Would prospective faculty members shy away from the University of Texas as a result of a state law and a school policy that will permit concealed handguns to be carried in classrooms and other interior spaces?
UT President Gregory L. Fenves, who adopted the policy Thursday, saying the law gave him no choice, put it this way: “I’m very concerned about the effect of concealed carry on recruitment and retention. We will look at what adjustments can be made if there are problems.”
Although the rules don’t take effect until Aug. 1, the law has already had an impact on recruiting. Case in point: Siva Vaidhyanathan, a professor of media studies at the University of Virginia.
Vaidhyanathan, who earned his bachelor’s and doctoral degrees at the University of Texas and lived in Austin for 14 years, told me he was contacted in the fall by a search firm helping the university find a new dean for the Moody College of Communication. He was interviewed and told he would be brought back as one of the finalists.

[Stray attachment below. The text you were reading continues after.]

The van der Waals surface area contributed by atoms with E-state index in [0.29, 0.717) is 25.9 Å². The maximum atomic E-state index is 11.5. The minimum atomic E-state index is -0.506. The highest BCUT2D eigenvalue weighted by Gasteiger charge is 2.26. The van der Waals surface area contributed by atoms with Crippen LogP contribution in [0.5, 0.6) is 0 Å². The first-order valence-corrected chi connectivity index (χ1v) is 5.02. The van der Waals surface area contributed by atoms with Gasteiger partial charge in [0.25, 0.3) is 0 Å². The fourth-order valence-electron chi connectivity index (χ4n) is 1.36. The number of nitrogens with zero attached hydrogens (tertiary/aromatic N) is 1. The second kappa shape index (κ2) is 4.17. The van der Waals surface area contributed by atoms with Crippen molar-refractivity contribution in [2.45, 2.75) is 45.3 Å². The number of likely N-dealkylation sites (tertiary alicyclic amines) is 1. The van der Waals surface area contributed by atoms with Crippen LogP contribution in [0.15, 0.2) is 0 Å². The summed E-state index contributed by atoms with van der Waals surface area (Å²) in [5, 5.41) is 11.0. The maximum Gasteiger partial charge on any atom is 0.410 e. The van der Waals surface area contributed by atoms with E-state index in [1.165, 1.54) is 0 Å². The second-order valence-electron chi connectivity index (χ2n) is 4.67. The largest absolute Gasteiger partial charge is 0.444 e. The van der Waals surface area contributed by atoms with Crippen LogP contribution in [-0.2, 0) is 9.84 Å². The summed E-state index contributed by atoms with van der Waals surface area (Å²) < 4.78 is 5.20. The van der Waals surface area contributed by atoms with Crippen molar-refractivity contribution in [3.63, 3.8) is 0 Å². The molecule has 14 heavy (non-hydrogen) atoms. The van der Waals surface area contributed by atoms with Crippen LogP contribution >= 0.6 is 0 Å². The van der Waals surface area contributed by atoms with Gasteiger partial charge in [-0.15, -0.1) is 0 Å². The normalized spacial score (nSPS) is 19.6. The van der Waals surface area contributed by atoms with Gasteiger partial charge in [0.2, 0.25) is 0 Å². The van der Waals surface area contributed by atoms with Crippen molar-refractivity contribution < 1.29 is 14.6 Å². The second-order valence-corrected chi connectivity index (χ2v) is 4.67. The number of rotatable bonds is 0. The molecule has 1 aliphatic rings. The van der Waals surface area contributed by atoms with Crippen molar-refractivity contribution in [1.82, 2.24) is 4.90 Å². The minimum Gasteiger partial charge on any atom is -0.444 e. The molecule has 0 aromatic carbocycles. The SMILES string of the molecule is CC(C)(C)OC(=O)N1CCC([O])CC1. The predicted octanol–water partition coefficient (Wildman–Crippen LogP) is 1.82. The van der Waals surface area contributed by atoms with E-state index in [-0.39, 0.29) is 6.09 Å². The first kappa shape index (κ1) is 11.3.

But the concealed carry law weighed on him.
“Classrooms are a special place in the world, not unlike a church or a temple, where we can argue freely and frankly and be unafraid of the sort of change in the environment that a weapon brings,” Vaidhyanathan said. “If you’re in a heated discussion with students and you have the faintest concern that someone might be armed, you might dial back your emotion. It’s a chilling effect.”
Like many faculty members, he opposes guns in classrooms. And if he got the job as dean, he would feel compelled to side with faculty members of similar persuasion instead of enforcing the law.
“I would probably be fired immediately,” he said. “I told the search firm I was no longer interested in the position.”